Dutch disease is not only in reference to natural resource discovery; it can also refer to “any development that results in a large inflow of foreign currency, e.g. diaspora remittances, surge in natural resource prices, foreign assistance, and/or foreign direct investment. These are all counterproductive to growing strong domestic base, if no smart policy isn’t pursued.

Closing up Nigeria’s economic potholes should have started in the 70s. It’s not impossible today, but to do that in the 21st century, you would need astute and selfless technocrats to manage state resource, not career politicians, who are bent to steal everything penny they see in the treasury, or the army for that matter. You also need to plan and keep ‘bettering’ as you go along.

It’s important to note that Nigeria’s economy did not start free falling today. If the last 15 or 16 years of civilian rule have been tumultuous, current fiscal ‘wrestlemaniac’ isn’t the way forward. In fact, it is dangerous. Nigeria should let market work for itself.

Nigeria’s government does not have the prerogative of ‘holding the knife and yam at the same time’. While Nigeria has got the yam, it does not own the knife to slice it, unfortunately. The international market has numerous players, even with stronger influence and interest. Nigeria can only rely on two possibilities for growth. One is prudent resource management and the other is enterprise state model.

The framework for prudent resource management is about savings and investment given current resource realities. Best practice would be the Norwegian model, where specific percentage of oil revenue are invested in other sectors, e.g. fish farming and renewables. So that Norway is not only the highest fish exporting country in the world, but it has transformed itself as leader in the renewables sector.

The so called ‘trash to cash’ model has transformed waste energy as a high value commodity through incineration technology. The UK alone paid millions for thousands of tonnes of household waste to be sent to Norway, while Norway incinerate and convert them to instant reusable energy, which they sell to earn more money. Smart, isn’t it? This is what is referred to as prudence resource management.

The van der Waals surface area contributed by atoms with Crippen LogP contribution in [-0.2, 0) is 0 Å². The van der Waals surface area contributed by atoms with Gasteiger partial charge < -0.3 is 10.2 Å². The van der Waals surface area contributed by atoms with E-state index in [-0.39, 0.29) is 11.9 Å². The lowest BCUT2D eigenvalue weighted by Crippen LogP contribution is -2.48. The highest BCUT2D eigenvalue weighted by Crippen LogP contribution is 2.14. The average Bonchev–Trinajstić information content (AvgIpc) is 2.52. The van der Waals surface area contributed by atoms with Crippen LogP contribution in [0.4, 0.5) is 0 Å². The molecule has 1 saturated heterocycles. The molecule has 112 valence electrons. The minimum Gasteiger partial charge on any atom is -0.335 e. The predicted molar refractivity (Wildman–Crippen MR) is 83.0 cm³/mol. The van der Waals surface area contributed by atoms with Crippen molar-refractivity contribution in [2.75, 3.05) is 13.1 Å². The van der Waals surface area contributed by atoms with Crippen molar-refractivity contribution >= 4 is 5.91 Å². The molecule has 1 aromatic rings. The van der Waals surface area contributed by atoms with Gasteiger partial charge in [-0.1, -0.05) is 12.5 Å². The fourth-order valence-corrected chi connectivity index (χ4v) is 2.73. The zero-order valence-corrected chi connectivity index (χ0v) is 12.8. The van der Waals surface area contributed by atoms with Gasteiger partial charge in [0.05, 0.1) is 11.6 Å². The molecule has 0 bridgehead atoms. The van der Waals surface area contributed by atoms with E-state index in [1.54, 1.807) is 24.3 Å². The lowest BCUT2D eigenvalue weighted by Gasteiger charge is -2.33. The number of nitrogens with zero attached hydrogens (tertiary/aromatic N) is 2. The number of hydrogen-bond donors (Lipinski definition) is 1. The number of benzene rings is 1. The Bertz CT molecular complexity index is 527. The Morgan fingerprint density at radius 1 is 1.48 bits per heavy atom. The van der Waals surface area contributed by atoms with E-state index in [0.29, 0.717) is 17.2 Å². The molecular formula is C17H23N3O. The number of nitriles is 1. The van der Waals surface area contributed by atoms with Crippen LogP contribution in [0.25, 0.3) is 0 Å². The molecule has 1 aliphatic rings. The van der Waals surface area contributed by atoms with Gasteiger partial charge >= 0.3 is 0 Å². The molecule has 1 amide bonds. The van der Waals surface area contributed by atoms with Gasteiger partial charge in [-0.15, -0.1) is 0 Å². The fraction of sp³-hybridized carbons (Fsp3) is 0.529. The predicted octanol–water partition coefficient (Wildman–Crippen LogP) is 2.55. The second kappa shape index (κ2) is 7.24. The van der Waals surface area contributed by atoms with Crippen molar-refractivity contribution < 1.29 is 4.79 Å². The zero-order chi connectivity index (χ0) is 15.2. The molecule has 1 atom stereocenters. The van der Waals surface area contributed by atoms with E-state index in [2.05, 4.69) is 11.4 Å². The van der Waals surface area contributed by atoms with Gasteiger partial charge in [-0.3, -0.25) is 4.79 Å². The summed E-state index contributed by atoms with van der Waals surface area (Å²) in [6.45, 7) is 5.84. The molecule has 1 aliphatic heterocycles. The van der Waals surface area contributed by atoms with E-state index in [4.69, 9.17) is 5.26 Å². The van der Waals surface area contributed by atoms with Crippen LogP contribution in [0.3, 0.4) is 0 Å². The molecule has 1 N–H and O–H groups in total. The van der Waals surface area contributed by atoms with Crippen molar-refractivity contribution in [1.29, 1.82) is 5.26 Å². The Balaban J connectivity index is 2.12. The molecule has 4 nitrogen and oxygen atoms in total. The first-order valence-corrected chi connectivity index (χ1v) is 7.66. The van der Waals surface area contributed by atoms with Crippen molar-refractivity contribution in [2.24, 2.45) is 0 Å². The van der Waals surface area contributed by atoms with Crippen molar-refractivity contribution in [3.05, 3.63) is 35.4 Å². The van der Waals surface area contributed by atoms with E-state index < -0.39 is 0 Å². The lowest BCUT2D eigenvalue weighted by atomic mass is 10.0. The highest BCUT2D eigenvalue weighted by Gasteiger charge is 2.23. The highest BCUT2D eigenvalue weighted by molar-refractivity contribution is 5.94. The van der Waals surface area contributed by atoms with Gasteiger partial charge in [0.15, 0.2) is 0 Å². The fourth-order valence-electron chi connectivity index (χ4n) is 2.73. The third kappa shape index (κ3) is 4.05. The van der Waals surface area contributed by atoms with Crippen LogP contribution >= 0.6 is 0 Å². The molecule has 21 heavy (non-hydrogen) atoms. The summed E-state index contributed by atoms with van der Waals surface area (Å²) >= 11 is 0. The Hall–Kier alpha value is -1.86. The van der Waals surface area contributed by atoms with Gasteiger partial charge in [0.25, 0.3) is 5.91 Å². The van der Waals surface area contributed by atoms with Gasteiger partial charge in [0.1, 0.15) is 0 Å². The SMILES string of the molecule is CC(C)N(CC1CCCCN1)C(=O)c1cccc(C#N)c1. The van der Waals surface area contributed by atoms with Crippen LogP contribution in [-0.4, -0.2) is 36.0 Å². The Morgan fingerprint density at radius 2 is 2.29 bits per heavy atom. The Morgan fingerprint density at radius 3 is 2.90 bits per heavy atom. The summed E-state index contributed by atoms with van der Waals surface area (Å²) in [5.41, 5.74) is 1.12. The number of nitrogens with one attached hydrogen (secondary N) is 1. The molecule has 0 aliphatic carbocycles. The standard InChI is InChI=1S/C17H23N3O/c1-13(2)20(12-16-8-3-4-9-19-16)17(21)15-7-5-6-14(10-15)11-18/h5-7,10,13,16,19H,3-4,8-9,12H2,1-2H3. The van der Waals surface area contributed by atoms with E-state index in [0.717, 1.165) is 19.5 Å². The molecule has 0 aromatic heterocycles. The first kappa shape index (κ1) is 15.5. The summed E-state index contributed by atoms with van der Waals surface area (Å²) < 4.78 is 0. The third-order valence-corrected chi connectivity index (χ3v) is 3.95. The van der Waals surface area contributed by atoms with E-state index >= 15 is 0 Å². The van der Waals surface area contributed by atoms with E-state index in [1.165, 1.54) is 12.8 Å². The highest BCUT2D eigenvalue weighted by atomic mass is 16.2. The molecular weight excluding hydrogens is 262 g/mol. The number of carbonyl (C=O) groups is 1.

Prudent resource management is far from the fire brigade approach in Nigeria, where it’s all about resource sharing, and consumption, not savings and investment. It’s no brainer that development has always been modelled behind resources accumulation, savings, and investment, and best practices abound across the globe.

The other possibility for Nigeria is what I’ve referred to as enterprise state model. This is necessary in tackling the infrastructure and public services challenge facing Nigeria. An enterprising state model entails exploiting the opportunities available to government to address social problems, while maximising the income potential. Many countries in the world own high value enterprises, but why can’t government of Nigeria or the state governments for example use some part of the revenue allocation they receive monthly to build industries, factories, recreation businesses, etc?

What is wrong with federal or state governments owning a cement factory, or farms across the country, generating extra income to run the affairs of state? With the level of resource controlled by federal government in Nigeria, it can really exploit new income streams by running businesses in parallel with private sector, particularly at the current state of things. Perhaps these businesses can go into private buy outs in the long run, when there are no more restrictive factors.

The people and government in Nigeria must recognise that present realities are not only disturbing, they are dangerous. The over reliance on oil for dollar needs is unsustainable. It might just mean that the free fall has arrived, if we continue with this lip service.